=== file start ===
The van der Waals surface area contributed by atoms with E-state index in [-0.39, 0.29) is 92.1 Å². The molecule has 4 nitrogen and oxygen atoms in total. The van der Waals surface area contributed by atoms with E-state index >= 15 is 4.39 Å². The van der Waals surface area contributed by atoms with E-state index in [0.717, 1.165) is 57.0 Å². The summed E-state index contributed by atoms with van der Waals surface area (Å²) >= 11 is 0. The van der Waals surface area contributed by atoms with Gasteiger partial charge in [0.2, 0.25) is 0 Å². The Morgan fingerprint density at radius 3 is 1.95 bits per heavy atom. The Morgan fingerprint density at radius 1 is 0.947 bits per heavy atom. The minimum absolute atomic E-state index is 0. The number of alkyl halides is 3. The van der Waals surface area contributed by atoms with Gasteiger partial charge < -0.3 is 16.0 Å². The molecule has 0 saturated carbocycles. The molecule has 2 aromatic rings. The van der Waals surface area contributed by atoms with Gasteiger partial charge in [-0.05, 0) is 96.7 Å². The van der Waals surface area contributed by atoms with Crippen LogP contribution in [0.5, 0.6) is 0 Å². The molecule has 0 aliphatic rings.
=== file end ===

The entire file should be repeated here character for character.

The van der Waals surface area contributed by atoms with E-state index in [-0.39, 0.29) is 92.1 Å². The molecule has 4 nitrogen and oxygen atoms in total. The van der Waals surface area contributed by atoms with E-state index >= 15 is 4.39 Å². The van der Waals surface area contributed by atoms with E-state index in [0.717, 1.165) is 57.0 Å². The summed E-state index contributed by atoms with van der Waals surface area (Å²) >= 11 is 0. The van der Waals surface area contributed by atoms with Gasteiger partial charge in [0.2, 0.25) is 0 Å². The Morgan fingerprint density at radius 3 is 1.95 bits per heavy atom. The Morgan fingerprint density at radius 1 is 0.947 bits per heavy atom. The minimum absolute atomic E-state index is 0. The number of alkyl halides is 3. The van der Waals surface area contributed by atoms with Gasteiger partial charge < -0.3 is 16.0 Å². The molecule has 0 saturated carbocycles. The molecule has 2 aromatic rings. The van der Waals surface area contributed by atoms with Gasteiger partial charge in [-0.05, 0) is 96.7 Å². The van der Waals surface area contributed by atoms with Crippen LogP contribution in [0.5, 0.6) is 0 Å². The molecule has 0 aliphatic rings.